The truth is that there are several ways to start a design system without having to get buy-in. If you just have people with enough passion and time to pull it off, it could be a slow, but ultimately effective approach.

Getting Started

So you’ve already discovered your need for a Design System. What’s next for your business?

A lot.

But here are a number of things you ought to have set out for starters.

Run an Audit

The first thing you need to do is unearth all the branding assets you currently have. Find out what you have and what you don’t. In doing so, you’ll be able to map out your branding asset needs and what your game plan should be in order to develop them.

Identify your goals for building a design system

Based on your audit, you will have had a solid understanding of where your business stands in terms of brand strength. With that in mind, you can set goals to guide you through the entire design system development. 

Prioritize and plot everything on a timeline

Create a timeline for your design system development according to your goals. It’s best practice to prioritize components according to how often it would be used than others. That way, it can quickly be implemented and used for your next web project.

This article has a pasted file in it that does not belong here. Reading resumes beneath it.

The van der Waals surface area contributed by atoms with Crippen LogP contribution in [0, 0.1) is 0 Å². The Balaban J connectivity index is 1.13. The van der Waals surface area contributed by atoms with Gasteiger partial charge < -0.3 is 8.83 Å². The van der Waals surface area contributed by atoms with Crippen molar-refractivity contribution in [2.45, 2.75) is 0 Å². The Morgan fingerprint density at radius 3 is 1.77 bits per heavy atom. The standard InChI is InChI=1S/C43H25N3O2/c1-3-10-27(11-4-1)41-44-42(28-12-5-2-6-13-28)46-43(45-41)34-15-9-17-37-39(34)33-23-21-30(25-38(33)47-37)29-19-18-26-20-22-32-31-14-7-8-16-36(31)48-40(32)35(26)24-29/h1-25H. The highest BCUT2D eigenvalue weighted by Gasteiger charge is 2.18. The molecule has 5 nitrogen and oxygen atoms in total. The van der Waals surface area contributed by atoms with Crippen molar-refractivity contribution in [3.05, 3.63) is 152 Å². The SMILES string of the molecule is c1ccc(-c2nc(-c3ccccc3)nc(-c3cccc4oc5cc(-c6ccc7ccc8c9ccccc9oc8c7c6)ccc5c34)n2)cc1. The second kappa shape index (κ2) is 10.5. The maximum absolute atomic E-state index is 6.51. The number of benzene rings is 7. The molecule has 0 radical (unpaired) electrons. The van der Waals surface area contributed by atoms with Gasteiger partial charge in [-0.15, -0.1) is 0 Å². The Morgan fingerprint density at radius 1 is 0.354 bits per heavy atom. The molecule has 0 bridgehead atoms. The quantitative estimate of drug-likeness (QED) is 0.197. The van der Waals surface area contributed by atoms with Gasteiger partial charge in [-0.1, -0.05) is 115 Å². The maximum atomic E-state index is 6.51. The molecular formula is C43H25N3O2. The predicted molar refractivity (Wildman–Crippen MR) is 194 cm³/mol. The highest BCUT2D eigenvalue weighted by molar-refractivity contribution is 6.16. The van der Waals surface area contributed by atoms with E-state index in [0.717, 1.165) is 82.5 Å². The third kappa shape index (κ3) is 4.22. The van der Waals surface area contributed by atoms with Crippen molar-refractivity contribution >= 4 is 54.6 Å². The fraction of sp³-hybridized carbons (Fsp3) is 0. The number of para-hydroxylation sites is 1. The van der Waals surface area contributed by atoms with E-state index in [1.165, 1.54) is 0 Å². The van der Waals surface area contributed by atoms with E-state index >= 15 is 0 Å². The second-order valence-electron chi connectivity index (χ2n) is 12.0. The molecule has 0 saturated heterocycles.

Build a communication plan

When you start building your Design Systems, maintaining constant communication with your team makes it easier to understand and simplify the process. Not only that, providing constant feedback can shape the team to truly have a unified understanding of what your brand is and how the design system works.

Stay committed

It could be hard to maintain a steady progress on your design system, especially in a dynamic work environment where it’s easy to switch priorities and leave tasks in a pile of other unfinished projects.

That’s why commitment is key. It doesn’t matter how big of an improvement is made or how many people are working on it, for as long as there is constant progress in your design system development. 

Once you lose momentum, your dreams of a seamless and consistent brand may go do the drain, indefinitely.

Final Notes

When you want to build a strong brand for your business, being clear-cut about your messaging makes all the difference. In terms of design, a consistent brand increases the chances of your product being remembered by your audience the way you want them to see you.

If you truly want value for your money all while keeping your brand consistent in every project development, look at your design processes as a whole. Providing a better experience for your designers, developers, and engineers makes all the difference.

You’ll know that you’re making a big impact, no matter how far into the development process you’re in.